Frans Nielsen (32) DET $5.25 million 159 34 61 95 17:28 0.59
Boone Jenner (23) CBJ $2.90 million 113 39 27 66 17:20 0.58
Leon Draisaitl (20) EDM $925,000 109 21 39 60 15:22 0.55
Nick Bjugstad (24) FLA $4.10 million 139 31 41 72 16:22 0.52

Florida recently re-signed a trio of forwards as Nick Bjugstad ($24.6 million AAV, 7 years), Vincent Trocheck ($28.5 million, six years) and Barkov ($35.4 million, six years) all re-signed big extensions. A similar 51 points in 72 games and Draisaitl suddenly jumps to the high end of the scale (0.70 PTS/GP) and can challenge the likes of Stepan, Barkov, MacKinnon and even teammate Ryan Nugent-Hopkins in salary.

Related: Health Will Be Key Factor In Oilers Success

There is a lot that is unknown in what’s going to happen with Draisaitl in Edmonton. It’s unknown how the logjam at center will play out with everyone entering the year healthy. It’s possible he ends up on the wing with either McDavid or RNH. Head coach Todd McLellan has a love affair with RNH, when healthy, and sees him as the Oilers version of Joe Pavelski. That could mean that worst case scenario Draisaitl might get bumped to the number three center role. Draisaitl also won’t have Taylor Hall to play with this year, the two had tremendous chemistry together and were a reason Draisaitl exploded out of the gate in Edmonton last year.

Plenty of Variables in This Negotiation

Ryan Nugent-Hopkins (Anne-Marie Sorvin-USA TODAY Sports)
Ryan Nugent-Hopkins (Anne-Marie Sorvin-USA TODAY Sports)

The best bet for the Oilers is to get this done early and not risk having a PK Subban-like situation unfold in Montreal where he vastly improved his stock and is now one of the highest-paid players in the NHL. Draisaitl likely won’t have that sort of impact but the argument over $1-million in salary could be the difference in negotiations with a star player that could end up really costing a team. If the Oilers were to turn it around in the next year or two and start contending for a playoff spot they’ll need cap space to bring in some missing pieces.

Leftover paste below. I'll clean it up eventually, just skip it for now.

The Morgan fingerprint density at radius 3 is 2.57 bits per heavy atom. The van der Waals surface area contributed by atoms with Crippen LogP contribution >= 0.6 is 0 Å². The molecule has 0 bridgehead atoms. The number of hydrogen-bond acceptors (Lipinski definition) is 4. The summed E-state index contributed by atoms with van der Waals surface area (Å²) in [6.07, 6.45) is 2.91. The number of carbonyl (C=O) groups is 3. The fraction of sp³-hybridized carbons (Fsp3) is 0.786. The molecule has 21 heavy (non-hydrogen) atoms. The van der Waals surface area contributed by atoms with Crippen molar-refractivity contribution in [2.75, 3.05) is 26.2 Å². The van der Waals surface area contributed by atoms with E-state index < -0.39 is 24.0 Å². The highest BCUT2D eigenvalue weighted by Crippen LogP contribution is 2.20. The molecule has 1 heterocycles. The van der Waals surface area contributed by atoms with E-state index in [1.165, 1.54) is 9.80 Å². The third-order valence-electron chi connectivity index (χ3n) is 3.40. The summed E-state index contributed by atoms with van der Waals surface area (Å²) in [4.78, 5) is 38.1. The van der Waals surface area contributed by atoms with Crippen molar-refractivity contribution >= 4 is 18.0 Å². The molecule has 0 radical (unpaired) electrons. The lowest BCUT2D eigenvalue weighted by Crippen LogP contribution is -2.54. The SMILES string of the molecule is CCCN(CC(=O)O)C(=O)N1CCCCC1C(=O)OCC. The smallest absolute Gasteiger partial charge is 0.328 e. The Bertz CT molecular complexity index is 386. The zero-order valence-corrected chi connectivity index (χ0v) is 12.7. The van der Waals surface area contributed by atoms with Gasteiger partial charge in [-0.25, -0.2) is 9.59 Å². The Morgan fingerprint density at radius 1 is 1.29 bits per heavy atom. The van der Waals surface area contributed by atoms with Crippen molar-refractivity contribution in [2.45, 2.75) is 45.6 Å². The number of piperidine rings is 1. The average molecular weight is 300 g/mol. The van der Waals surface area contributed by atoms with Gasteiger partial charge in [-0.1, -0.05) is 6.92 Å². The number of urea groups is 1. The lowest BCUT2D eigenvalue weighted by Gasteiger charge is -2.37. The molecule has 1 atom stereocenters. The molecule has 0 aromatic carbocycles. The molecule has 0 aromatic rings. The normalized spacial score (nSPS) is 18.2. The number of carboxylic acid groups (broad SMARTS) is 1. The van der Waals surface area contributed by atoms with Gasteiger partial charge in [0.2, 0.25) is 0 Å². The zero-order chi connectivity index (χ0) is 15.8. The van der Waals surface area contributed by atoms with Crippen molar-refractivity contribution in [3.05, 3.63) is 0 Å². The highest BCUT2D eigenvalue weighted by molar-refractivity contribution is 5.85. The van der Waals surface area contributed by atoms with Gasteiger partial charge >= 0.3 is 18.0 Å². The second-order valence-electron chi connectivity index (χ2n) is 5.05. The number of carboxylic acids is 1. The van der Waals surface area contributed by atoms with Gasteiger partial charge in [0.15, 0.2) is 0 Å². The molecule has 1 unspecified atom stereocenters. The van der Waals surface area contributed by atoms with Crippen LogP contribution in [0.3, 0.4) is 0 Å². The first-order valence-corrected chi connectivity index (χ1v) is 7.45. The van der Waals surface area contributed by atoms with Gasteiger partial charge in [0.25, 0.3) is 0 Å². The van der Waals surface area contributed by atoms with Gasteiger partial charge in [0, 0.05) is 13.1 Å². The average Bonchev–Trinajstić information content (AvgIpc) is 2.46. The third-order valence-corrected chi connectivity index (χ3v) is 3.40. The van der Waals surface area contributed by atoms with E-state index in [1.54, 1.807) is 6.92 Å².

Edmonton has sort of shot themselves in the foot with the $6 million AAV benchmark guys like Hall, RNH and Jordan Eberle got immediately after their ELC’s were to finish. Under Chiarelli they’ll really have to label that as mistakes of the old regime and get a solid number for guys like Draisaitl. This is going to be an interesting set of negotiations, there are several marquee RFA’s that will be up for extensions this summer with centers Ryan Johansen (Nashville), Tyler Johnson (Tampa Bay), Evgeny Kuznetsov (Washington), Alex Galchenyuk (Montreal), Mika Zibanejad (NY Rangers) and Mikael Granlund (Minnesota) leading the way.

These negotiations will play a key factor in Draisaitl’s extension and if I was his agent, I’d wait until another team set the price and drag this into the half-way point of the year at a minimal. They’ll have the World Cup of Hockey to build on, a 41-game sample size to improve his value from his horrendous rookie year and really try to challenge his teammate RNH in dollars.

If Draisaitl outperforms RNH you could see him strike rich with a $6 million dollar deal or close to. If he holds steady they could get Draisaitl in the low $5 million range on a long-term deal. End of the day the Oilers hold the negotiation power right now but as the season goes on that number could seriously creep up and cost the Oilers dearly in the long run.